HomeHealth Rural and community health: Keep your eye on these trends in 2023

Rural and community health: Keep your eye on these trends in 2023

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Rural hospitals suffered a downturn in 2022, with more facilities operating in the red than in the preceding two years due to depleted CARES Act funding that had helped augment their performance. Ongoing and emerging trends in healthcare are expected to create continued pressure for rural hospitals in 2023. In this Executive Insight, Jim Kendrick, President and CEO of Community Hospital Corporation, shares some positives and possibilities that this environment creates.

What is the biggest challenge rural hospitals face in 2023?

JK: I’m hard-pressed to rank the challenges that rural hospitals are up against, but one important issue is the shortage of clinical healthcare workers. Hospitals must take a long view when it comes to this supply-and-demand imbalance, which is driving up labor costs. Rural and community hospitals are making progress in this area. Some have formally partnered with nursing schools and vocational schools to capture healthcare workers early on, offering fast-track education paths leading to full-time employment. At the same time, we’re seeing the team nursing model reemerge with a focus on skill mix optimization so that all bedside staff are working at the top of their license and scope of practice to reduce inefficient engagement of premium labor. By using these techniques, CHC client hospitals have been able to reduce reliance on contract labor while maintaining or improving quality and patient satisfaction metrics.

Interest rates are projected to stay at historically high levels in 2023. How will this impact rural hospitals?

JK: For hospitals with variable-rate loans, debt obligations may reach a point where loan restructuring is necessary to avoid insolvency. An example would be shifting a bond structure over to Department of Housing and Urban Development (HUD) financing to secure lower interest rates, albeit for a longer term. This strategy buys the hospital some time to conduct an operational assessment and implement recommended strategies for operational and financial improvement and innovation.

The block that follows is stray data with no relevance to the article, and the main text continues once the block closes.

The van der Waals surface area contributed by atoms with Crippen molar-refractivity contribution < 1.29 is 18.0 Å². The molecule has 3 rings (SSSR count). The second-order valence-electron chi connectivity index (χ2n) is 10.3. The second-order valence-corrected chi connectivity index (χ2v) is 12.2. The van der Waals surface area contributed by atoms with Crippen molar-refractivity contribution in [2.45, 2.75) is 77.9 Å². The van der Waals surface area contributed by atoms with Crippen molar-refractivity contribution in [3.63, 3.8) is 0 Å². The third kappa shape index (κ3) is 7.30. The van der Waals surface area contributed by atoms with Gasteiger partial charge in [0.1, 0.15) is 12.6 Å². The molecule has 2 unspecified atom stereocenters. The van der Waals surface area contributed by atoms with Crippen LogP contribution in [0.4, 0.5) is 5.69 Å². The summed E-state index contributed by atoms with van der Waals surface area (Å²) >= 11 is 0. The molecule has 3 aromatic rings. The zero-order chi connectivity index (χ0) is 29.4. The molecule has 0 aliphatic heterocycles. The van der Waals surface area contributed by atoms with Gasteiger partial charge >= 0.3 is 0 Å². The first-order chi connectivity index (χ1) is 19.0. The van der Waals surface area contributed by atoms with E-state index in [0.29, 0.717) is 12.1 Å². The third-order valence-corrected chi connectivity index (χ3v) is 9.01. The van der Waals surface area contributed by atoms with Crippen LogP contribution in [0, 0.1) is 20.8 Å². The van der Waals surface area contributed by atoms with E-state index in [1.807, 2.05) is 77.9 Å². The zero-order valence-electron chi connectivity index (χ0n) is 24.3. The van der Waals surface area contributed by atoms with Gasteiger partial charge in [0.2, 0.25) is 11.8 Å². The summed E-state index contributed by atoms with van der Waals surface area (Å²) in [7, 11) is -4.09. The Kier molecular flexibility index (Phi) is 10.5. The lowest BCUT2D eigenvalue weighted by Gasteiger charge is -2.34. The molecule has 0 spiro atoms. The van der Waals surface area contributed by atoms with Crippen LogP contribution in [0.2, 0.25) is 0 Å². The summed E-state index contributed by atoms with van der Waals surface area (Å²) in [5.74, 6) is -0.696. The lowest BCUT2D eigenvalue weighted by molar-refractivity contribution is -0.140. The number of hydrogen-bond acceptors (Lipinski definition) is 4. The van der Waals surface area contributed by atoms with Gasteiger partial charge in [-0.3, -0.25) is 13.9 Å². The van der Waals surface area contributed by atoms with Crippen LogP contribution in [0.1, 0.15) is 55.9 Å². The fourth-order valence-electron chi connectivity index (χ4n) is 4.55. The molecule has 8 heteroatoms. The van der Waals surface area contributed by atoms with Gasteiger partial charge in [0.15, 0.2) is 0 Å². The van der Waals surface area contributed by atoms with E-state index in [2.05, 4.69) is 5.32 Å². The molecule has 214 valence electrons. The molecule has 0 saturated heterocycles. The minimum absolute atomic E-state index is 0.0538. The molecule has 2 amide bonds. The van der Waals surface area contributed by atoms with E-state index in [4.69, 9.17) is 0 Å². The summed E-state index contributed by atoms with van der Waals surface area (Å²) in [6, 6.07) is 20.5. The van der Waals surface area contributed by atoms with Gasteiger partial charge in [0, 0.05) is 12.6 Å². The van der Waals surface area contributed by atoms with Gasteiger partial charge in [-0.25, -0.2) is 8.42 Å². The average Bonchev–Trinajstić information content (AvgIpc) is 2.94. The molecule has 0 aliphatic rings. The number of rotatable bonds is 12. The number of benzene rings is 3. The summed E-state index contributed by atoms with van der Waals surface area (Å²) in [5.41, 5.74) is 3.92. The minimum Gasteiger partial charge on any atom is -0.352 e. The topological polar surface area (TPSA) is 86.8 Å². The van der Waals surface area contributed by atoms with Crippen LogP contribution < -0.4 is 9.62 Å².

Where do you foresee opportunities for innovation?

JK: You don’t have to look very far into the future to see that care delivery models are changing, which I encourage hospital leaders to view not as a threat but as an opportunity to evolve. One positive of the pandemic was we all began to think differently and adapt swiftly to rapid change. Telemedicine and remote patient monitoring are two innovations that emerged. Hospitals looking forward might be wise to align with forces in the healthcare environment that will shape the way rural hospitals deliver care in a post-pandemic world. One example is the rise of the hospital-at-home model, which may allow isolated patients better access to care for their ongoing health issues. Payer resistance to this model of care remains a problem, but since the model is widespread in other countries and has been shown to reduce costs while improving outcomes, it could very well turn into an opportunity for rural hospitals to meet the special needs of their communities. Furthermore, it will be interesting to watch how the Rural Emergency Hospital program – the first new federal program introduced in decades – might benefit rural healthcare.

Do you see any trends on the horizon that bode well for rural hospitals?

JK: Rural hospitals now have national attention because of their important role during the pandemic. Perhaps we’ll see more lobbying and support for federal funding to sustain rural hospitals. Many are working to persuade Congress to extend existing programs that help offset financial hardships associated with geographical isolation and low patient volumes. The downturn hospitals experienced in 2022, after COVID relief dried up, shows how much of a lifeline federal funding had been. There’s no guarantee that new government funds are forthcoming, but COVID raised awareness around the importance of rural hospitals, which might, in turn, create new interest for federal support to ensure their continued existence.

Source : Modern Healthcare

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